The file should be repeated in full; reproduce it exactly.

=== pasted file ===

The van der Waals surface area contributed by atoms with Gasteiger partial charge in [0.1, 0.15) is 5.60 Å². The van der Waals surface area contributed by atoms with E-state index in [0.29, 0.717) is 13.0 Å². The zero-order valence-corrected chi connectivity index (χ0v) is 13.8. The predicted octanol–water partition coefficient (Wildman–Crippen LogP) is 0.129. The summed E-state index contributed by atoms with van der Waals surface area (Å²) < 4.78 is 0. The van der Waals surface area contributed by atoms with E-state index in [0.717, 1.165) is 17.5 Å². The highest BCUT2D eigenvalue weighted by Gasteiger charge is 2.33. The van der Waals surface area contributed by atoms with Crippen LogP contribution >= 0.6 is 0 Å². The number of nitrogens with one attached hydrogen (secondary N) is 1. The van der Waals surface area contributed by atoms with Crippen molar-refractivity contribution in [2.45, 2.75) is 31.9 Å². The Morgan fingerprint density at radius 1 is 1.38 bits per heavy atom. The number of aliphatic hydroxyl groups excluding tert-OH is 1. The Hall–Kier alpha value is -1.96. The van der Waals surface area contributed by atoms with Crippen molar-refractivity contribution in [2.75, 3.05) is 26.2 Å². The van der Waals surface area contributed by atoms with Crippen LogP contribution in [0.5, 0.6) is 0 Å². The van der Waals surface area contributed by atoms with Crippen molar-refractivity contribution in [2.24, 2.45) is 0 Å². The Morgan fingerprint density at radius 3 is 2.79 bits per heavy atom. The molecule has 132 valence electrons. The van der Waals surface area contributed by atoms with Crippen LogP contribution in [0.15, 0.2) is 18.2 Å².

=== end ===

The van der Waals surface area contributed by atoms with Gasteiger partial charge in [0.1, 0.15) is 5.60 Å². The van der Waals surface area contributed by atoms with E-state index in [0.29, 0.717) is 13.0 Å². The zero-order valence-corrected chi connectivity index (χ0v) is 13.8. The predicted octanol–water partition coefficient (Wildman–Crippen LogP) is 0.129. The summed E-state index contributed by atoms with van der Waals surface area (Å²) < 4.78 is 0. The van der Waals surface area contributed by atoms with E-state index in [0.717, 1.165) is 17.5 Å². The highest BCUT2D eigenvalue weighted by Gasteiger charge is 2.33. The van der Waals surface area contributed by atoms with Crippen LogP contribution >= 0.6 is 0 Å². The number of nitrogens with one attached hydrogen (secondary N) is 1. The van der Waals surface area contributed by atoms with Crippen molar-refractivity contribution in [2.45, 2.75) is 31.9 Å². The Morgan fingerprint density at radius 1 is 1.38 bits per heavy atom. The number of aliphatic hydroxyl groups excluding tert-OH is 1. The Hall–Kier alpha value is -1.96. The van der Waals surface area contributed by atoms with Crippen molar-refractivity contribution in [2.75, 3.05) is 26.2 Å². The van der Waals surface area contributed by atoms with Crippen LogP contribution in [0.5, 0.6) is 0 Å². The van der Waals surface area contributed by atoms with Crippen molar-refractivity contribution in [2.24, 2.45) is 0 Å². The Morgan fingerprint density at radius 3 is 2.79 bits per heavy atom. The molecule has 132 valence electrons. The van der Waals surface area contributed by atoms with Crippen LogP contribution in [0.15, 0.2) is 18.2 Å².